Tuesday, 6 May 2014

Manx Shearwater

Shearwater and gulls in the moonlight
Shearwater, creeping into burrow, bottom

Tonight I took a torch out to see the Manx Shearwater that arrive under the safe cover of darkness on Skomer during the breeding season in their hundreds of thousands. As it fell completely pitch dark at around 11pm the Manxies began to arrive, a trickle at first like falling meteors rushing over my head then a storm of wings crashing out of the sky, and appearing instantly on the path in front of me. They are majestic in flight when I have seen them skimming the waves in Cardigan bay , but on land they flip and flop like fish out of water on account of their short legs, useless for walking. They creep into rabbit holes and the whole subterranean network soon echoes with the peculiar cackling, mewing sound of their birds safe below ground. Others unable to find a hole crouch motionless and silent amongst the bluebells, their inability to walk making them easy pickings for gulls as their numerous remains attest for. I shine my torch on the birds and draw them very quickly, imagining the long exhausting journey that has brought them here, the reluctance to be in this uncomfortable environment rife with horrible danger.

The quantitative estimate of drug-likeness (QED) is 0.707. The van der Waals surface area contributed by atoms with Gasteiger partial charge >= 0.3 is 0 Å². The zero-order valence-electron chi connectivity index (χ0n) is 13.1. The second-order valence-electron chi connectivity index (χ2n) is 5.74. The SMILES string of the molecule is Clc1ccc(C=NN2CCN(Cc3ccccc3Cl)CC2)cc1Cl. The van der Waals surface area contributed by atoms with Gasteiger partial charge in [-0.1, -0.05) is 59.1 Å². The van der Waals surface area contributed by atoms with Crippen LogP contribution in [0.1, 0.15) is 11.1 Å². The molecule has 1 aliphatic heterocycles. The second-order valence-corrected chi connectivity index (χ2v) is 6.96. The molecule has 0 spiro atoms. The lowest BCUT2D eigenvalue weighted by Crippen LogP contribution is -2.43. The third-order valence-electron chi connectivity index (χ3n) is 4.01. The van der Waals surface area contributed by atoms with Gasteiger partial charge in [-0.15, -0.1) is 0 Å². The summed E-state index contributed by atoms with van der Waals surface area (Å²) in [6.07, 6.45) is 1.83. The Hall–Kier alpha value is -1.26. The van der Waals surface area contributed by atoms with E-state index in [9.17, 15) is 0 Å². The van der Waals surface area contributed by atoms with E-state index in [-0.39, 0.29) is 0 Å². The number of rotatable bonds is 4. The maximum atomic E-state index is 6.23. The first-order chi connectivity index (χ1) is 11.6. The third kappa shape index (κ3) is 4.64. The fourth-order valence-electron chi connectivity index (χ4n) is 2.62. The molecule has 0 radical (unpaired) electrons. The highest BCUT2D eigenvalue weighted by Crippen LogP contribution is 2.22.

Manx Shearwater amongst blue bells

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